: Beginning Android

The Kind of Pop-Ups You Like

The Kind of Pop-Ups You Like

Of course, not all preferences are checkboxes and ringtones.

For others, like entry fields and lists, Android uses pop-up dialogs. Users do not enter their preference directly in the preference UI activity, but rather tap on a preference, fill in a value, and click OK to commit the change.

Structurally, in the preference XML, fields and lists are not significantly different from other preference types, as seen in this preference XML from the Prefs/Dialogs sample project available athttp://apress.com:

<PreferenceScreen
xmlns:android="http://schemas.android.com/apk/res/android">
<PreferenceCategory android:title="Simple Preferences">
<CheckBoxPreference
android:key="@string/checkbox"
android:title="Checkbox Preference"
android:summary="Check it on, check it off"
/>
<RingtonePreference
android:key="@string/ringtone"
android:title="Ringtone Preference"
android:showDefault="true"
android:showSilent="true"
android:summary="Pick a tone, any tone"
/>
</PreferenceCategory>
<PreferenceCategory android:title="Detail Screens">
<PreferenceScreen
android:key="detail"
android:title="Detail Screen"
android:summary="Additional preferences held in another page">
<CheckBoxPreference
android:key="@string/checkbox2"
android:title="Another Checkbox"
android:summary="On. Off. It really doesn't matter."
/>
</PreferenceScreen>
</PreferenceCategory>
<PreferenceCategory android:title="Simple Preferences">
<EditTextPreference
android:key="@string/text"
android:title="Text Entry Dialog"
android:summary="Click to pop up a field for entry"
android:dialogTitle="Enter something useful"
/>
<ListPreference
android:key="@string/list"
android:title="Selection Dialog"
android:summary="Click to pop up a list to choose from"
android:entries="@array/cities"
android:entryValues="@array/airport_codes"
android:dialogTitle="Choose a Pennsylvania city" />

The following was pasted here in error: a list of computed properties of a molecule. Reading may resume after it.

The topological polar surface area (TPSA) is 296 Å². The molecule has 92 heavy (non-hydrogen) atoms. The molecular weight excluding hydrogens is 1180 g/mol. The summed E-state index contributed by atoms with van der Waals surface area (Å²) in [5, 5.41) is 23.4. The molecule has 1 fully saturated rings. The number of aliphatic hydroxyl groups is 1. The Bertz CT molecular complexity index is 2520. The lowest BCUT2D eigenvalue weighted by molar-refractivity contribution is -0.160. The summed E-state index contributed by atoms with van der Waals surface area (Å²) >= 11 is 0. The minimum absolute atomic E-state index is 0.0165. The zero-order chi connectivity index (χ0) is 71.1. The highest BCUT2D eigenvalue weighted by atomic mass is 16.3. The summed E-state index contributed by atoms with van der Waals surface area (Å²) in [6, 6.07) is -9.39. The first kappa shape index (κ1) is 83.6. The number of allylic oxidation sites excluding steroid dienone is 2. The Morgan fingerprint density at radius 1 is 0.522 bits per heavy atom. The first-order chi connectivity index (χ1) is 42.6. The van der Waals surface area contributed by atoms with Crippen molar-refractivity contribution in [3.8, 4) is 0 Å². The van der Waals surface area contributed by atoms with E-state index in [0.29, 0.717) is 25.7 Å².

</PreferenceCategory>
</PreferenceScreen>

With the field (EditTextPreference), in addition to the title and summary you put on the preference itself, you can also supply the title to use for the dialog.

With the list (ListPreference), you supply both a dialog title and two string-array resources: one for the display names, one for the values. These need to be in the same order the index of the chosen display name determines which value is stored as the preference in the SharedPreferences. For example, here are the arrays for use by the ListPreference shown previously:

<?xml version="1.0" encoding="utf-8"?>
<resources>
<string-array name="cities">
<item>Philadelphia</item>
<item>Pittsburgh</item>
<item>Allentown/Bethlehem</item>
<item>Erie</item>
<item>Reading</item>
<item>Scranton</item>
<item>Lancaster</item>
<item>Altoona</item>
<item>Harrisburg</item>
</string-array>
<string-array name="airport_codes">
<item>PHL</item>
<item>PIT</item>
<item>ABE</item>
<item>ERI</item>
<item>RDG</item>
<item>AVP</item>
<item>LNS</item>
<item>AOO</item>
<item>MDT</item>
</string-array>
</resources>

When you bring up the preference UI, you start with another category with another pair of preference entries (see Figure 17-6).


Figure 17-6.The preference screen of the Dialogs projects preference UI

Tapping the Text Entry Dialog preference brings up a text-entry dialog in this case, with the prior preference entry prefilled in (Figure 17-7).


Figure 17-7.Editing a text preference

Tapping the Selection Dialog preference brings up a selection dialog, showing the display names (Figure 17-8).


Figure 17-8.Editing a list preference


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